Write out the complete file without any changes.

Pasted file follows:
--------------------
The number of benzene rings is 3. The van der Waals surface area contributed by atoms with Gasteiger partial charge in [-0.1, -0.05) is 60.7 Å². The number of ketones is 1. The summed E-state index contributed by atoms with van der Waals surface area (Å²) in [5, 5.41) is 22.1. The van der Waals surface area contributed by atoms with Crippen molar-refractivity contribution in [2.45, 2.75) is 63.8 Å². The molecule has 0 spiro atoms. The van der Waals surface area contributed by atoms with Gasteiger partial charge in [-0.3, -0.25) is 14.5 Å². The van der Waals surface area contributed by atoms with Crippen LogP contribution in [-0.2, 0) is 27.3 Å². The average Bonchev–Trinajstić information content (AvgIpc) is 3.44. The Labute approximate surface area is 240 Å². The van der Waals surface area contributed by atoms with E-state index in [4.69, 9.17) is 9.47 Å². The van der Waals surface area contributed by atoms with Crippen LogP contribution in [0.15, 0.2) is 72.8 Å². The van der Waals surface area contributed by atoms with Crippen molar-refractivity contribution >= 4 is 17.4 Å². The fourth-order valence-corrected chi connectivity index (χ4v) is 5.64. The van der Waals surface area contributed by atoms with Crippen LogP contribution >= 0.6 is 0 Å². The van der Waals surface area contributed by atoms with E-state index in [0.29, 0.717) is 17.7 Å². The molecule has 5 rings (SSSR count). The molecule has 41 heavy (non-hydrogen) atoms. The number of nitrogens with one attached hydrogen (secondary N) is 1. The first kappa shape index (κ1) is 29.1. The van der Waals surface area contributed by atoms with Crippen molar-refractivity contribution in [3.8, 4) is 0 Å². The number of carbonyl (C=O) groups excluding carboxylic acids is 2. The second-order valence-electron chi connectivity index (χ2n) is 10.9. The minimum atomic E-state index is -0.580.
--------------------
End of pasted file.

The number of benzene rings is 3. The van der Waals surface area contributed by atoms with Gasteiger partial charge in [-0.1, -0.05) is 60.7 Å². The number of ketones is 1. The summed E-state index contributed by atoms with van der Waals surface area (Å²) in [5, 5.41) is 22.1. The van der Waals surface area contributed by atoms with Crippen molar-refractivity contribution in [2.45, 2.75) is 63.8 Å². The molecule has 0 spiro atoms. The van der Waals surface area contributed by atoms with Gasteiger partial charge in [-0.3, -0.25) is 14.5 Å². The van der Waals surface area contributed by atoms with Crippen LogP contribution in [-0.2, 0) is 27.3 Å². The average Bonchev–Trinajstić information content (AvgIpc) is 3.44. The Labute approximate surface area is 240 Å². The van der Waals surface area contributed by atoms with E-state index in [4.69, 9.17) is 9.47 Å². The van der Waals surface area contributed by atoms with Crippen LogP contribution in [0.15, 0.2) is 72.8 Å². The van der Waals surface area contributed by atoms with Crippen molar-refractivity contribution >= 4 is 17.4 Å². The fourth-order valence-corrected chi connectivity index (χ4v) is 5.64. The van der Waals surface area contributed by atoms with Crippen LogP contribution >= 0.6 is 0 Å². The van der Waals surface area contributed by atoms with E-state index in [0.29, 0.717) is 17.7 Å². The molecule has 5 rings (SSSR count). The molecule has 41 heavy (non-hydrogen) atoms. The number of nitrogens with one attached hydrogen (secondary N) is 1. The first kappa shape index (κ1) is 29.1. The van der Waals surface area contributed by atoms with Crippen molar-refractivity contribution in [3.8, 4) is 0 Å². The number of carbonyl (C=O) groups excluding carboxylic acids is 2. The second-order valence-electron chi connectivity index (χ2n) is 10.9. The minimum atomic E-state index is -0.580.